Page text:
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Category Archives: bunions

Crazy Eights: 21

1. Life has been absolutely insane, hence the lack of blogging.  In fact, things are so crazy that I’m not even sure I punctuated that first sentence correctly and I’m not going to take the time to figure it out.  I started my new job on September 12, so I have officially been employed there for two and a half weeks.  I know almost all the kids’ names (those quiet ones are hard to learn), I have dealt with angry parents in person and via email, I’ve sent some nice friendly emails home to a couple of parents, and I’ve gotten my furniture and supplies somewhat organized.  But there were absolutely no resources for me — no files of reading guides or quizzes or tests, no list of things 7th graders or 8th graders should read, not even enough textbooks or novels for all my students.  And getting things purchased is harder at this school than any other I’ve taught at because everything has to go through the university’s accounting department (I guess) and it’s absolutely insane.  So while I’ve been learning kids’ names and dealing with their parents, I’ve also been creating everything from scratch and learning how to navigate procedures like getting a box of chalk and making photocopies and reserving a computer lab.

2. This school is not at all what I’d imagined.  I had the idea that since this is a university-run school, it would be like an educator’s utopia.  Instead, I find it is completely disorganized (communication is terrible and there is no set curriculum because the culture is that teachers have a lot of freedom to teach how they want… hence the lack of resources for a newbie.)  The student behavior problems, I admit, are mostly minor.  The teachers, however, are completely stressed out because they are now having to implement all the state requirements for teachers just like everyone else in public schools, but they have had so much freedom over the years that this is like putting a noose around their necks — not to mention that the previous administrators didn’t do anything to prepare them for what was coming.  The new administrators are doing their best, and no one seems to begrudge them personally, but the teachers are constantly stressed out and complaining and overall are pretty unhelpful to me because they are so overwhelmed themselves.

3. Stephan has been absolutely amazing during all of this.  He has cooked almost all the meals, he has done the shopping, he has held me and prayed for me when I cried out of complete frustration.  He lets me vent and bounce ideas off of him, and he seems okay with me asking for six dozen hugs a day.  I honestly don’t know how I would get through this if it weren’t for him.

4. I had issues about the last school where I worked.  I was discouraged that they didn’t hire me full time, and I was frustrated that I didn’t have a lot of guidance going into the position I did take.  But the teachers there were extremely helpful and friendly and seemed to have much better attitudes than where I am now.  In fact, when I emailed them begging for any resources on Animal Farm, To Kill a Mockingbird, and The Giver that they would be willing to spare, one teacher emailed me thirty-nine attachments of stuff.  Another said to let her know when I could drop by the school and she’d have items for me.  I am so blessed by these women.  The school in general is more organized, and I like an organized environment.  What I wonder is whether God has me at my current, disorganized school so that I can make a difference there, or so that I can see that where I had been before really wasn’t so bad after all.  I think there will be another opening at my last school next year.  Will I apply for it?  I don’t know, and I’m not making any decisions about that until a position actually posts.  But it’s in the back of my head.  There is a little pros and cons list in my brain.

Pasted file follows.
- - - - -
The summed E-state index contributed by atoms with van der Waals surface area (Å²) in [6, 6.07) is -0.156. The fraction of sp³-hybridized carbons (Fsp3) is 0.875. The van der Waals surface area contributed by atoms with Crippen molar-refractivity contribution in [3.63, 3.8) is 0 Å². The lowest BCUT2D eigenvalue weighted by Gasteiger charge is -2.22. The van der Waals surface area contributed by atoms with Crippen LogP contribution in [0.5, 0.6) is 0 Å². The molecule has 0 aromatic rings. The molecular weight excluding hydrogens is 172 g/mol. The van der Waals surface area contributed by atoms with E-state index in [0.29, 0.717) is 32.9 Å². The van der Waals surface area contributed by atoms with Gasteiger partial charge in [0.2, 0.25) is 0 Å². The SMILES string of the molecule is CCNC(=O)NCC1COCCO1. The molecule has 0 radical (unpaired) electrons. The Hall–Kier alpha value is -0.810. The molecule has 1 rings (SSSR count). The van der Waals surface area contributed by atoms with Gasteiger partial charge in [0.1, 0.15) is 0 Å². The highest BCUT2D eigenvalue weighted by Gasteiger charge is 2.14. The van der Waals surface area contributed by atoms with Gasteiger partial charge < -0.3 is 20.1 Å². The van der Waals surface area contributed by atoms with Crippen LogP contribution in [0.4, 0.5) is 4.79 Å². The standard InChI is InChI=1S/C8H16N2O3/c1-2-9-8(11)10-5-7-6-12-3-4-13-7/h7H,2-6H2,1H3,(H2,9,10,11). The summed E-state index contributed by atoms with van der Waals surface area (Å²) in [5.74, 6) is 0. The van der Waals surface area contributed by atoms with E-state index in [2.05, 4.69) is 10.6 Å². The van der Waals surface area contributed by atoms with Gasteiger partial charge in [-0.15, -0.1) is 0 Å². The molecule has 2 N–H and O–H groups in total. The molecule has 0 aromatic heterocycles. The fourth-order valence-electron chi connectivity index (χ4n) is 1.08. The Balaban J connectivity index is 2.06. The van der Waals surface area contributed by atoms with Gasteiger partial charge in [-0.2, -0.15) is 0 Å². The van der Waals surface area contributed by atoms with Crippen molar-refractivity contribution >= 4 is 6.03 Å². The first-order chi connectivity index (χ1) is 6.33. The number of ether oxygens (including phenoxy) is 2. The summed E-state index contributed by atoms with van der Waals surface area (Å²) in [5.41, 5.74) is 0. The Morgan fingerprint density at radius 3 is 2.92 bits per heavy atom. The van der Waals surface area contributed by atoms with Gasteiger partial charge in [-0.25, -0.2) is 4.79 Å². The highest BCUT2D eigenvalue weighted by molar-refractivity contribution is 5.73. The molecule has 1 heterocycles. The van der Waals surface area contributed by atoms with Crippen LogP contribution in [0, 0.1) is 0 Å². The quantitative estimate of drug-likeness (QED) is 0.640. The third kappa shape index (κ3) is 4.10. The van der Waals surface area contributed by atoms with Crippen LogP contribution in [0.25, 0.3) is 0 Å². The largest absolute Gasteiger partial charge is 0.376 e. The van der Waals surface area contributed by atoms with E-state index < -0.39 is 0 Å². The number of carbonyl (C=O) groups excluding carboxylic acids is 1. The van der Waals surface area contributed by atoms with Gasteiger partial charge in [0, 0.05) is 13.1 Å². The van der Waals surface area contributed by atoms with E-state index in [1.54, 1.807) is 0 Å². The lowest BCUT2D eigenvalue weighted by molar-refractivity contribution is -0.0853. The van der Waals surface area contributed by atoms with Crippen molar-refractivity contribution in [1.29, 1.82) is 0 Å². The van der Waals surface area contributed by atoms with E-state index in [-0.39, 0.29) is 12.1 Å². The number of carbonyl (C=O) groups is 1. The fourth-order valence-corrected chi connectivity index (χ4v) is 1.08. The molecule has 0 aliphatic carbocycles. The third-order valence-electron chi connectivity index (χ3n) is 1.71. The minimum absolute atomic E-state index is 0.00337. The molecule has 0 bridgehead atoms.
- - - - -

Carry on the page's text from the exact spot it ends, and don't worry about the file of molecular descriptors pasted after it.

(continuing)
5. I think our rabbit, Licorice, is about to give birth.  Based on when we bred her to Bear, she should be due roughly next weekend, I think.  She is starting to pull out her fur to make a nest, and Stephan put a nest box in her cage.  Her urine smells really strong, too, and I wonder if that is a symptom of pregnancy.

6. Remember when I had bunion surgery a couple of years ago?  Well, I found I had a bump in my foot just under the incision, and my shoes would rub it and it was kind of uncomfortable.  I thought it was scar tissue and tried to break it up myself, but that didn’t work.  I went to a physical therapist, and she said it felt like bone or hardware, so I was afraid the screw was working its way out.  I went to the doctor and he said it is bone — I guess a little bump grew on the bone when it grew back together.  He said it won’t hurt anything, but if it bothers me, he can shave it off.  I’m not going to do that now; I’ll wait to see if it gets worse.